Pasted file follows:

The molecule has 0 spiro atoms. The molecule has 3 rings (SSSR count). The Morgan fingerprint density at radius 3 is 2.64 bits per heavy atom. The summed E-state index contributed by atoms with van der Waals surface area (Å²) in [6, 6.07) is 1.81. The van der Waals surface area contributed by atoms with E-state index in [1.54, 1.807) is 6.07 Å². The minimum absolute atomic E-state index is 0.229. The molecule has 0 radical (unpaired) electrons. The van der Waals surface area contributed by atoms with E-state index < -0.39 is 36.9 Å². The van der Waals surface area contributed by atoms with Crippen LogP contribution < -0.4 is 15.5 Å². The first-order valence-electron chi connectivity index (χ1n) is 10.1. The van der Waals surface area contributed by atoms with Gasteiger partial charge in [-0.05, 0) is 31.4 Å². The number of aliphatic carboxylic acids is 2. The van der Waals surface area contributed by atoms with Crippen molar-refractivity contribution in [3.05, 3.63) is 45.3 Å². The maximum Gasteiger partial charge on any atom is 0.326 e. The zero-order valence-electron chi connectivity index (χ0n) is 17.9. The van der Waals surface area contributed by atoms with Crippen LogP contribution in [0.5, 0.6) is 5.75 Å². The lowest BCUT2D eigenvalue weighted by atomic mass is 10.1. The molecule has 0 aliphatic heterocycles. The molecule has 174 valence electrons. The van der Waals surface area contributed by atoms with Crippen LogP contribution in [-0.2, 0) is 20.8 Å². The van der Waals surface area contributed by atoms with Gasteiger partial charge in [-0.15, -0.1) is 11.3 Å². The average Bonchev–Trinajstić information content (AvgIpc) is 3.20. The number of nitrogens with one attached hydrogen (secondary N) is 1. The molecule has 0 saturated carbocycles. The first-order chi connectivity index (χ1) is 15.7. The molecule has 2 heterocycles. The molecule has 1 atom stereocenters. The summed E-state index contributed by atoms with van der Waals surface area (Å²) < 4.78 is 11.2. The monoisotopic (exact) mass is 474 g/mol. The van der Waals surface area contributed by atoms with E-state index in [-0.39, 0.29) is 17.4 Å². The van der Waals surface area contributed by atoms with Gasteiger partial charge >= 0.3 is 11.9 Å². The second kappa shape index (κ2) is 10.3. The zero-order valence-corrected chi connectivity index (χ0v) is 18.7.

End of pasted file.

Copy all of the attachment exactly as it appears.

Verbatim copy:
The molecule has 0 spiro atoms. The molecule has 3 rings (SSSR count). The Morgan fingerprint density at radius 3 is 2.64 bits per heavy atom. The summed E-state index contributed by atoms with van der Waals surface area (Å²) in [6, 6.07) is 1.81. The van der Waals surface area contributed by atoms with E-state index in [1.54, 1.807) is 6.07 Å². The minimum absolute atomic E-state index is 0.229. The molecule has 0 radical (unpaired) electrons. The van der Waals surface area contributed by atoms with E-state index < -0.39 is 36.9 Å². The van der Waals surface area contributed by atoms with Crippen LogP contribution < -0.4 is 15.5 Å². The first-order valence-electron chi connectivity index (χ1n) is 10.1. The van der Waals surface area contributed by atoms with Gasteiger partial charge in [-0.05, 0) is 31.4 Å². The number of aliphatic carboxylic acids is 2. The van der Waals surface area contributed by atoms with Crippen molar-refractivity contribution in [3.05, 3.63) is 45.3 Å². The maximum Gasteiger partial charge on any atom is 0.326 e. The zero-order valence-electron chi connectivity index (χ0n) is 17.9. The van der Waals surface area contributed by atoms with Crippen LogP contribution in [0.5, 0.6) is 5.75 Å². The lowest BCUT2D eigenvalue weighted by atomic mass is 10.1. The molecule has 0 aliphatic heterocycles. The molecule has 174 valence electrons. The van der Waals surface area contributed by atoms with Crippen LogP contribution in [-0.2, 0) is 20.8 Å². The van der Waals surface area contributed by atoms with Gasteiger partial charge in [-0.15, -0.1) is 11.3 Å². The average Bonchev–Trinajstić information content (AvgIpc) is 3.20. The number of nitrogens with one attached hydrogen (secondary N) is 1. The molecule has 0 saturated carbocycles. The first-order chi connectivity index (χ1) is 15.7. The molecule has 2 heterocycles. The molecule has 1 atom stereocenters. The summed E-state index contributed by atoms with van der Waals surface area (Å²) < 4.78 is 11.2. The monoisotopic (exact) mass is 474 g/mol. The van der Waals surface area contributed by atoms with E-state index in [-0.39, 0.29) is 17.4 Å². The van der Waals surface area contributed by atoms with Gasteiger partial charge >= 0.3 is 11.9 Å². The second kappa shape index (κ2) is 10.3. The zero-order valence-corrected chi connectivity index (χ0v) is 18.7.